MySQL and Windows  /  Installing MySQL on Microsoft Windows

Chapter 1 Installing MySQL on Microsoft Windows


MySQL 8.0 Server requires the Microsoft Visual C++ 2019 Redistributable Package to run on Windows platforms. Users should make sure the package has been installed on the system before installing the server. The package is available at the Microsoft Download Center. Additionally, MySQL debug binaries require Visual Studio 2019 to be installed.

MySQL is available for Microsoft Windows 64-bit operating systems only. For supported Windows platform information, see

There are different methods to install MySQL on Microsoft Windows.

MySQL Installer Method

The simplest and recommended method is to download MySQL Installer (for Windows) and let it install and configure a specific version of MySQL Server as follows:

  1. Download MySQL Installer from and execute it.


    Unlike the standard MySQL Installer, the smaller web-community version does not bundle any MySQL applications, but downloads only the MySQL products you choose to install.

  2. Determine the setup type to use for the initial installation of MySQL products. For example:

    • Developer Default: Provides a setup type that includes the selected version of MySQL Server and other MySQL tools related to MySQL development, such as MySQL Workbench.

    • Server Only: Provides a setup for the selected version of MySQL Server without other products.

    • Custom: Enables you to select any version of MySQL Server and other MySQL products.

  3. Install the server instance (and products) and then begin the server configuration by following the onscreen instructions. For more information about each individual step, see Section, “MySQL Server Configuration with MySQL Installer”.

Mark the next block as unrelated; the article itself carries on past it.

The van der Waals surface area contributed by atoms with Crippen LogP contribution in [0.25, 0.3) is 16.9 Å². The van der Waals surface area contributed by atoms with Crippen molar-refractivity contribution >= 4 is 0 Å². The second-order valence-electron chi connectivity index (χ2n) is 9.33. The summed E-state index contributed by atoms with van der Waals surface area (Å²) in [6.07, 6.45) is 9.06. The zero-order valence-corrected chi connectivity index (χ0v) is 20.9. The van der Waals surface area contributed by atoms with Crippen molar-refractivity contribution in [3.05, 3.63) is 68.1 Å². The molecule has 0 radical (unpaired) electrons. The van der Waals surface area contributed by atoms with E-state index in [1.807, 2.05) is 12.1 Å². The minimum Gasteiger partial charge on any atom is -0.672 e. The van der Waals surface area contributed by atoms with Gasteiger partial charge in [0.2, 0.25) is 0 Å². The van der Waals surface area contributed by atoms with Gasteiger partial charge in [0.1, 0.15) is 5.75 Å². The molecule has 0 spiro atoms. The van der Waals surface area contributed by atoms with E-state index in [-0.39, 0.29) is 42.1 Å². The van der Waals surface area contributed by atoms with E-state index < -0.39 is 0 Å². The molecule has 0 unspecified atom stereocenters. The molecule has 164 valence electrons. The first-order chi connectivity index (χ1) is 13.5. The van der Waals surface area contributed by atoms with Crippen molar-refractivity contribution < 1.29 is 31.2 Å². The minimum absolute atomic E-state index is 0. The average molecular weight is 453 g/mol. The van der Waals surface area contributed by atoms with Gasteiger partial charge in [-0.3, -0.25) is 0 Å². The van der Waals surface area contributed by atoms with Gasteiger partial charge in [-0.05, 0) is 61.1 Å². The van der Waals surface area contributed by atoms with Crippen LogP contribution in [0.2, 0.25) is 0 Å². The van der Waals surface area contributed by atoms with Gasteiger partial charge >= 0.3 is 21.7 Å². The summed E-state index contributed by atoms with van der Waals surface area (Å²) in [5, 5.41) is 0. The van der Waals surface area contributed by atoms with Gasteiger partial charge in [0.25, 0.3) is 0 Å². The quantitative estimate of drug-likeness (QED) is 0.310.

MySQL is now installed. If you configured MySQL as a service, then Windows automatically starts the MySQL server every time you restart the system. Also, this process installs the MySQL Installer application on the local host, which you can use later to upgrade or reconfigure MySQL server.


If you installed MySQL Workbench on your system, consider using it to check your new MySQL server connection. By default, the program automatically start after installing MySQL.

Additional Installation Information

It is possible to run MySQL as a standard application or as a Windows service. By using a service, you can monitor and control the operation of the server through the standard Windows service management tools. For more information, see Section 1.4.8, “Starting MySQL as a Windows Service”.

To accommodate the RESTART statement, the MySQL server forks when run as a service or standalone, to enable a monitor process to supervise the server process. In this case, there are two mysqld processes. If RESTART capability is not required, the server can be started with the --no-monitor option. See RESTART Statement.

Generally, you should install MySQL on Windows using an account that has administrator rights. Otherwise, you may encounter problems with certain operations such as editing the PATH environment variable or accessing the Service Control Manager. When installed, MySQL does not need to be executed using a user with Administrator privileges.